So on with the issue of the porch and the roof. I used the term 'porch' to describe a detail in the series of thickness calculated by extent and volume. I used the term 'porch' because of its similarity with an element of composite video signals, figure 5 here. Kevin O'Neill then pointed out that there is a 'roof' in the series of thickness calculated by area and volume, he also argued that the porch was an artefact of the processing technique used to calculate extent. For the uninitiated, extent and area have specific definitions with respect to Arctic sea-ice. Area is calculated as the total of each cell's area multiplied by its sea-ice concentration, the cells are then added up to give total area. Whereas extent is calculated by adding up the area of all cells with over 15% sea-ice concentration. The professionals (e.g. NSIDC) prefer the extent metric because it is a more robust metric that is less subject to issues such as melt ponds, although it can be affected by sea-ice movement. In the past I've preferred sea-ice area, however am quite open to extent. I did my original work using extent because I'd got the IJIS-JAXA dataset as my only daily dataset. Driven by what I've found using extent I've done some more serious searching and now have an area dataset going back to 1979, the same date PIOMAS volume starts from. Because this dataset continues over the winter, whereas IJIS-JAXA doesn't due to the failure of AMSR-E, and because of criticism of extent that I accept, I'll be moving over to using the Cryosphere Today Area series in future.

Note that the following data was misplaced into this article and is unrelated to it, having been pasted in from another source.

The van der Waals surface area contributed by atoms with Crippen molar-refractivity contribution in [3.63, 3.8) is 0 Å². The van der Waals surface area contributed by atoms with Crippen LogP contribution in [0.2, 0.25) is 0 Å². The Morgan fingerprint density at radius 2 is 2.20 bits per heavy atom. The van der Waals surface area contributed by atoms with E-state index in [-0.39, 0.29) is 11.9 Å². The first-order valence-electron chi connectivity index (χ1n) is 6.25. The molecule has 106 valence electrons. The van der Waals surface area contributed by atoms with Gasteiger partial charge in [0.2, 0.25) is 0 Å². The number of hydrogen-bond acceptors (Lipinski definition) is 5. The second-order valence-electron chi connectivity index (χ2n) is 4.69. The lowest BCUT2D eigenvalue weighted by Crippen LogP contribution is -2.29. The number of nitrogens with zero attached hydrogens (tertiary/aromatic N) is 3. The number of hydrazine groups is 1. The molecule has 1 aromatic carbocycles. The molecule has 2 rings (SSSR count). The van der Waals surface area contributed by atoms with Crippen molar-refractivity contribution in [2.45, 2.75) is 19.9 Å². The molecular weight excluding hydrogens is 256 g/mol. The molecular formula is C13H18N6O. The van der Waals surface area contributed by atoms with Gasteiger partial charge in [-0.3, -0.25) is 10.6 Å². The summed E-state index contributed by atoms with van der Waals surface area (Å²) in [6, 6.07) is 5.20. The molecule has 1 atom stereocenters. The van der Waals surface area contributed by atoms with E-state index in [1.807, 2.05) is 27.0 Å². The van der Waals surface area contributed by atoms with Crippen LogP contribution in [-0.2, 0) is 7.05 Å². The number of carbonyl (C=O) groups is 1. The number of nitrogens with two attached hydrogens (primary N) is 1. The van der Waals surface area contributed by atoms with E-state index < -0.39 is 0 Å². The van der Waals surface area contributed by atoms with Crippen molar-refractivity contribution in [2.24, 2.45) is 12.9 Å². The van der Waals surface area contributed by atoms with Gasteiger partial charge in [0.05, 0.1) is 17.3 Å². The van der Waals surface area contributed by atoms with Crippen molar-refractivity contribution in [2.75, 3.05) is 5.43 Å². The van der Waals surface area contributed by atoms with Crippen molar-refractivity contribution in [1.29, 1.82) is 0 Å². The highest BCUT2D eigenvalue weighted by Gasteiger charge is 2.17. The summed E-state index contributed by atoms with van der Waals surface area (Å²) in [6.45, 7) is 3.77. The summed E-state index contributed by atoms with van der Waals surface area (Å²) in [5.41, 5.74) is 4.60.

I agree with Kevin O'Neill that in the porch what we are seeing is an artefact of the processing technique used to calculate extent, however that does not mean there is no value to the observation of the porch, and its recent disappearance. Furthermore the roof is another artefact, this time of the area calculation, as I will show in the following post, the calculation of thickness from PIOMAS volume and area is itself a specific construct that may actually tell us little about real 'on the ground' thicknesses. To understand what the apparent changes mean we must first understand why we are seeing the artefacts, both porch and roof.